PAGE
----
It’d be interesting to read your supreme court’s opinion with regard to the unconstitutionality of taxation. I would assume it speaks to Washington state taxation as opposed to federal taxation, the latter of which clearly being constitutional if the tax is direct and apportioned between the states. Then, in 1913, the 16th Amendment authorized direct taxation of income to be unapportioned.
I am willing to concede that some taxation is required to fund our infrastructure and defense. Apparently, until 1913, excise tax and tariffs were the major sources of federal revenue.
During the Civil War a flat tax of 3% on income was first imposed for incomes above $800.00. What that would be in today’s dollars is lost on me. If we take the cost of the Civil War ($6.7B) as a share of GDP back then, the relative value of the Civil War in today’s dollars would have been $24.8T or about 37 times as much. So, by this measure. the threshold income level for the flat tax would have been very roughly $29,600.00 in today’s dollars. This comparison is probably inappropriate, but it suggests that the working class and the leisure class were both susceptible to this tax.
I have no problem with a flat income tax if it includes any and all gross income. If anything, the 2008 collapse proves that the mortgage-interest deduction, golden parachutes, and corporate jets and bailouts, among other things, as social and economic engineering tools fail us. Engineering ourselves individually seems much the better way to do it, along with a new peaceful and cooperative economic system.
Indie Bob, I agree with you re the non-punitive nature of levying a sales tax. In that respect, cigarettes, alcohol and marijuana shouldn’t be taxed at any rate above any other sales tax. True enough.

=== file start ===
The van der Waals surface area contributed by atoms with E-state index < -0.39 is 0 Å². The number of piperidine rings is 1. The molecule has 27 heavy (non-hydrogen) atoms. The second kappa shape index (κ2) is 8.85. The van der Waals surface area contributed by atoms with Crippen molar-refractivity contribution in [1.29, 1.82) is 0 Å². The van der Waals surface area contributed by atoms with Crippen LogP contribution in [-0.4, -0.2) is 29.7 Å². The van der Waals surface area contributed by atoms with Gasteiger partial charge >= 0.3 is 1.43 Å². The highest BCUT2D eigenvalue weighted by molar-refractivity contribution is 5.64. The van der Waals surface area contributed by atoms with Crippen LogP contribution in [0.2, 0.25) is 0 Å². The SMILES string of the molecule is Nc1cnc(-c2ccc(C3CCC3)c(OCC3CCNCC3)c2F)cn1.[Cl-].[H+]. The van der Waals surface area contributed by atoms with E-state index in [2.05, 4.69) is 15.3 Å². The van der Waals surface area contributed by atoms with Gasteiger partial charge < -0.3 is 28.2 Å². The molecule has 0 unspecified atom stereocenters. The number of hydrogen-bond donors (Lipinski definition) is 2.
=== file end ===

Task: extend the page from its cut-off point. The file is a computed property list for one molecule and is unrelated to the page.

I do have a problem, however, with sales tax as a substitute for income tax for the same reason I have a problem with a flat income tax for all income levels, which is relatively unfair. Bill Gates, Charles Koch, or Larry Ellison paying the same amount of sales tax on goods and services in lieu of income tax would be grossly unfair to the rest of us.
Frankly, I think the top tax rate for their corporations should go up to 91%, too, like it used to be before it was decided to screw labor while at the same time reducing corporate tax and placing burden the middle class taxpayer to pay for it. It’ll get them to maintain capital reserves and keep their companies growing rather than distributing income to their drooling shareholders.
Steve – Hillary is on record as saying she will continue to tax the middle class instead of the upper class.
Paul, she’s so dreamy for one who has to be “squeezed through the door of respectability” (Tim Black).
Trey Gowdy should be appointed the special prosecutor:
Steve Groen, you’re right about sales taxes. I’m for sales taxes over income taxes, but the taxes should be fair and equitable, not punitive. I heard that Colorado has taken in a lot of tax money from the sale of pot.